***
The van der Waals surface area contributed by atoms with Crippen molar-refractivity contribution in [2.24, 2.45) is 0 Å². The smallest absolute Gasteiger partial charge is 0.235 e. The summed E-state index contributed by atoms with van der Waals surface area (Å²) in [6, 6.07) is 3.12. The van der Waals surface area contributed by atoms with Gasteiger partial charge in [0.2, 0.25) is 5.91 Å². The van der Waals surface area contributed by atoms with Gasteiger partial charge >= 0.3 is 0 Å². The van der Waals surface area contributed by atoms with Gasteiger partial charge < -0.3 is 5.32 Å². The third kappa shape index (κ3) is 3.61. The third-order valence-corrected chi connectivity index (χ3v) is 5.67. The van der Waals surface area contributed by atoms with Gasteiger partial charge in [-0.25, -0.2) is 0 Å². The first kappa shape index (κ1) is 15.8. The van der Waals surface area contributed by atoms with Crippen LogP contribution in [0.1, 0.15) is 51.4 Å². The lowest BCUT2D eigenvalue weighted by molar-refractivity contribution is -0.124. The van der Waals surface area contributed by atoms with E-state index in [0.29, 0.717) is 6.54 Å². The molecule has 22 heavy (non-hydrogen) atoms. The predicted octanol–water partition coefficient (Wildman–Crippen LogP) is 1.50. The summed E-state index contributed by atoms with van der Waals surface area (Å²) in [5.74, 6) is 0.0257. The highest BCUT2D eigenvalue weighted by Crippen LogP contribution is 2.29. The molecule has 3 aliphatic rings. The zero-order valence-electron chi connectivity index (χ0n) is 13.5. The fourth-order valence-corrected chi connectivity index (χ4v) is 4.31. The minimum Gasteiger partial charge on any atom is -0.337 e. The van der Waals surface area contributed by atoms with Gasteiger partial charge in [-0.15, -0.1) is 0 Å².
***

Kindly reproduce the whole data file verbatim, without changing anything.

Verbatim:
The van der Waals surface area contributed by atoms with Crippen molar-refractivity contribution in [2.24, 2.45) is 0 Å². The smallest absolute Gasteiger partial charge is 0.235 e. The summed E-state index contributed by atoms with van der Waals surface area (Å²) in [6, 6.07) is 3.12. The van der Waals surface area contributed by atoms with Gasteiger partial charge in [0.2, 0.25) is 5.91 Å². The van der Waals surface area contributed by atoms with Gasteiger partial charge >= 0.3 is 0 Å². The van der Waals surface area contributed by atoms with Gasteiger partial charge < -0.3 is 5.32 Å². The third kappa shape index (κ3) is 3.61. The third-order valence-corrected chi connectivity index (χ3v) is 5.67. The van der Waals surface area contributed by atoms with Gasteiger partial charge in [-0.25, -0.2) is 0 Å². The first kappa shape index (κ1) is 15.8. The van der Waals surface area contributed by atoms with Crippen LogP contribution in [0.1, 0.15) is 51.4 Å². The lowest BCUT2D eigenvalue weighted by molar-refractivity contribution is -0.124. The van der Waals surface area contributed by atoms with E-state index in [0.29, 0.717) is 6.54 Å². The molecule has 22 heavy (non-hydrogen) atoms. The predicted octanol–water partition coefficient (Wildman–Crippen LogP) is 1.50. The summed E-state index contributed by atoms with van der Waals surface area (Å²) in [5.74, 6) is 0.0257. The highest BCUT2D eigenvalue weighted by Crippen LogP contribution is 2.29. The molecule has 3 aliphatic rings. The zero-order valence-electron chi connectivity index (χ0n) is 13.5. The fourth-order valence-corrected chi connectivity index (χ4v) is 4.31. The minimum Gasteiger partial charge on any atom is -0.337 e. The van der Waals surface area contributed by atoms with Gasteiger partial charge in [-0.15, -0.1) is 0 Å².